Steel Markets

Case Shiller Home Prices Continue to March Higher

Written by Sandy Williams

Low inventory continues to drive up home prices across the U.S. The S&P CoreLogic Case Shiller National Home Price NSA Index rose 6.3 percent in March, up from 6.1 percent in February.

“Year-over-year prices measured by the National index have increased continuously for the past 70 months, since May 2012. Over that time, the price increases averaged 6 percent per year,” said David M. Blitzer, Managing Director and Chairman of the Index Committee at S&P Dow Jones Indices.

The 20-City index posted a 6.8 percent annual gain, compared to 6.4 percent the previous month. None of the cities on the list experienced a monthly decline in March. Inventory for entry-level homes is tightest, making it difficult for first-time buyers to find homes at affordable prices.

West Coast cities experienced some of the highest annual gains. Seattle led the 20-city Index with a 12.7 percent annual gain, followed by Las Vegas at 11.6 percent and San Francisco at 10.1 percent.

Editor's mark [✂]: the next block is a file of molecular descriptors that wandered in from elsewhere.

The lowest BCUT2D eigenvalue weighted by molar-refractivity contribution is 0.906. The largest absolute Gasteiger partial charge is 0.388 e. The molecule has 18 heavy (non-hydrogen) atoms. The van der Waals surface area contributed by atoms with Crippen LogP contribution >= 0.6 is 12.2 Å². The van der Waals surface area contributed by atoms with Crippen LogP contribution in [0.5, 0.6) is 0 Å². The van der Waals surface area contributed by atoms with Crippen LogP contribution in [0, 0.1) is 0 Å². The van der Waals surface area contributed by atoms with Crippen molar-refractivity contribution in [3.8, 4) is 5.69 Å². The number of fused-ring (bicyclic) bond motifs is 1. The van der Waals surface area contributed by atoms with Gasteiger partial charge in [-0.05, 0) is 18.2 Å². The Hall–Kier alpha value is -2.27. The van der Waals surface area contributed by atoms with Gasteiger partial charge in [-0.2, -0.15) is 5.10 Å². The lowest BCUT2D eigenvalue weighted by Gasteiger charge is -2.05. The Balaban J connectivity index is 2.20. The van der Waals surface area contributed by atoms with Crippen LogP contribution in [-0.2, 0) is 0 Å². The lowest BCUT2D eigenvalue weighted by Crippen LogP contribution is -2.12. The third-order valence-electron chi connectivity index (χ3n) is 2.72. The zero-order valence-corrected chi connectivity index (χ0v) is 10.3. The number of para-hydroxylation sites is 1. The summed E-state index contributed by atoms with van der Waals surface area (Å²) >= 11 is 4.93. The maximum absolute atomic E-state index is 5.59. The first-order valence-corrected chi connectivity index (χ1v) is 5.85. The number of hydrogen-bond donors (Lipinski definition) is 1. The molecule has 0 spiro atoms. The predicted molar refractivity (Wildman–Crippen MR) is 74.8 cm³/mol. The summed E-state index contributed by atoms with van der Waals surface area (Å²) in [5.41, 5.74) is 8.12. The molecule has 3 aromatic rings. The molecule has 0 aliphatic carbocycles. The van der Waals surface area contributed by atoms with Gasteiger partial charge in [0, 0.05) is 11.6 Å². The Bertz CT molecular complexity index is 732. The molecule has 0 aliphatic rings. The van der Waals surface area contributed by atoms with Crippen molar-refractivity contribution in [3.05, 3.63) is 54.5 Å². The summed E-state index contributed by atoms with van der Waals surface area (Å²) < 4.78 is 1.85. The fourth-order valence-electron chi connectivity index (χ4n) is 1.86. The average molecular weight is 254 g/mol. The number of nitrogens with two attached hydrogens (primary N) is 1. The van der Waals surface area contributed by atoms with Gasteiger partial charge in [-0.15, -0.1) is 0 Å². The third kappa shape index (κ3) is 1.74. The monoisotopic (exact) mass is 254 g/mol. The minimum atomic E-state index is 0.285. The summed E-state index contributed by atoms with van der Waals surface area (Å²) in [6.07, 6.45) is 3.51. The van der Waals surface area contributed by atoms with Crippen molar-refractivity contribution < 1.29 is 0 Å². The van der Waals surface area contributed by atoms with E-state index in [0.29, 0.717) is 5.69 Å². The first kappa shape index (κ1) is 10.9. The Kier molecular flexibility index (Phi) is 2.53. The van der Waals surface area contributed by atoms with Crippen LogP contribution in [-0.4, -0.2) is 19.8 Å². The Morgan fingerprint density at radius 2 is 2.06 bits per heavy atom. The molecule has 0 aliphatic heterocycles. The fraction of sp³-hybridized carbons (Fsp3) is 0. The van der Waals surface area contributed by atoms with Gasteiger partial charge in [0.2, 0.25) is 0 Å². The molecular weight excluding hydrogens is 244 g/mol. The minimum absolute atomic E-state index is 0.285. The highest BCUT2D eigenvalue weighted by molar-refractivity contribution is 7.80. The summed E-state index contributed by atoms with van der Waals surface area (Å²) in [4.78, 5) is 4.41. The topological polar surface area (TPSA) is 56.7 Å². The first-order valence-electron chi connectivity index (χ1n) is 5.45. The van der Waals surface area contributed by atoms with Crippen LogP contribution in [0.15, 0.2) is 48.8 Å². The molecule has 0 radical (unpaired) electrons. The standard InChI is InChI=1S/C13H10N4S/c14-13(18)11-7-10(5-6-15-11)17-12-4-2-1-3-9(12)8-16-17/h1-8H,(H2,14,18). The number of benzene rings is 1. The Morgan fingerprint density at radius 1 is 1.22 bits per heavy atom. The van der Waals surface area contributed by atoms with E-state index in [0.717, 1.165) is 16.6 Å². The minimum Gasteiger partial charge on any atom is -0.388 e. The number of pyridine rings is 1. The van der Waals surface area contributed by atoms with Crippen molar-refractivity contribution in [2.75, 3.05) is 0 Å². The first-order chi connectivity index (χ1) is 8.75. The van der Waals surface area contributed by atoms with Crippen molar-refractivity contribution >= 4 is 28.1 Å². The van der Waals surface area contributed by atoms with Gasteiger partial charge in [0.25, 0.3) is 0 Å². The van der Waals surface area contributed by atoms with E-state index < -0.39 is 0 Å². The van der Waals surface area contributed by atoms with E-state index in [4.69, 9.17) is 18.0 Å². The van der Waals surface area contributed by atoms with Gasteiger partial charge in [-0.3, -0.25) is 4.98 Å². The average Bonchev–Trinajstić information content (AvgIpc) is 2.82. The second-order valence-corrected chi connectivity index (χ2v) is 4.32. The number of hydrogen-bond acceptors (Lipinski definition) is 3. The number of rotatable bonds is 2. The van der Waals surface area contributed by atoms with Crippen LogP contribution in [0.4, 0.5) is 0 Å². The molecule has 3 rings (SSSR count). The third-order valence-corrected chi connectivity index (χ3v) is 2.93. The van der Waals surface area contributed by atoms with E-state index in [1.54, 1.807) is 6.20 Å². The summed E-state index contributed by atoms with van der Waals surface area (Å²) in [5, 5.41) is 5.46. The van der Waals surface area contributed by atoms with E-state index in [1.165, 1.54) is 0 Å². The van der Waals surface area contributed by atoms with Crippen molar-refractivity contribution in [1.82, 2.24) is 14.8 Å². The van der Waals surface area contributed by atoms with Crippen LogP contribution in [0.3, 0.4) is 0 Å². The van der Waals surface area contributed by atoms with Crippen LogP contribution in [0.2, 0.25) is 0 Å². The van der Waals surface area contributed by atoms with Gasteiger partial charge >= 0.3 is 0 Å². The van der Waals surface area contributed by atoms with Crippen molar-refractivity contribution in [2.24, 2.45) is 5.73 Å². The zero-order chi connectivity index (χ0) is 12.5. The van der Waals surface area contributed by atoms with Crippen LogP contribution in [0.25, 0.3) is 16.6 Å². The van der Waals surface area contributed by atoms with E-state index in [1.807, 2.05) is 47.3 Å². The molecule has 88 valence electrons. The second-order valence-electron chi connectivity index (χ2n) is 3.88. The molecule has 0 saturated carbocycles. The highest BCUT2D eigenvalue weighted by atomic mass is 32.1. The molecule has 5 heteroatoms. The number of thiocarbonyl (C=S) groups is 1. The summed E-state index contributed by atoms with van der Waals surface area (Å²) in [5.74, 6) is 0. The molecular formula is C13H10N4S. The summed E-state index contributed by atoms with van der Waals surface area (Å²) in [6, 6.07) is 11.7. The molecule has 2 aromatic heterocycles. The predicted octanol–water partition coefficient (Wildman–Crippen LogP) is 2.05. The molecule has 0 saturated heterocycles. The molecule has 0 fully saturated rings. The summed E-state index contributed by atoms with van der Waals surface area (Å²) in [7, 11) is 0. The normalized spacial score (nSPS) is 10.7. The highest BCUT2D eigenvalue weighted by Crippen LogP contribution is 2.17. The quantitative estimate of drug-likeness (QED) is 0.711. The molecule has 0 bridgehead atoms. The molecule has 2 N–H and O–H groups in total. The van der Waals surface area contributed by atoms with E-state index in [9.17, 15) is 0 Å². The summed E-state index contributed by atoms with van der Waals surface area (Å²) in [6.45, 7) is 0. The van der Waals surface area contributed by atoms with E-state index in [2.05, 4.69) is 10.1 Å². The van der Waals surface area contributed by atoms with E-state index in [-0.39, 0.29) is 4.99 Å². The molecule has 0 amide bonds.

Increasing employment levels are supporting home price increases, said Blitzer. “With expectations for continued economic growth and further employment gains, the current run of rising prices is likely to continue.”

About the Index:

The S&P CoreLogic Case-Shiller Indices, published monthly, accurately track the price path of typical single-family homes located in each metropolitan area provided. Each index combines matched price pairs for thousands of individual houses from the available arms-length sales data. The S&P CoreLogic Case-Shiller U.S. National Home Price Index tracks the value of single-family housing within the United States. The index is a composite of single-family home price indices for the nine U.S. Census divisions and is calculated quarterly. The 10- and 20-city indices are value-weighted averages of the metro area indices.

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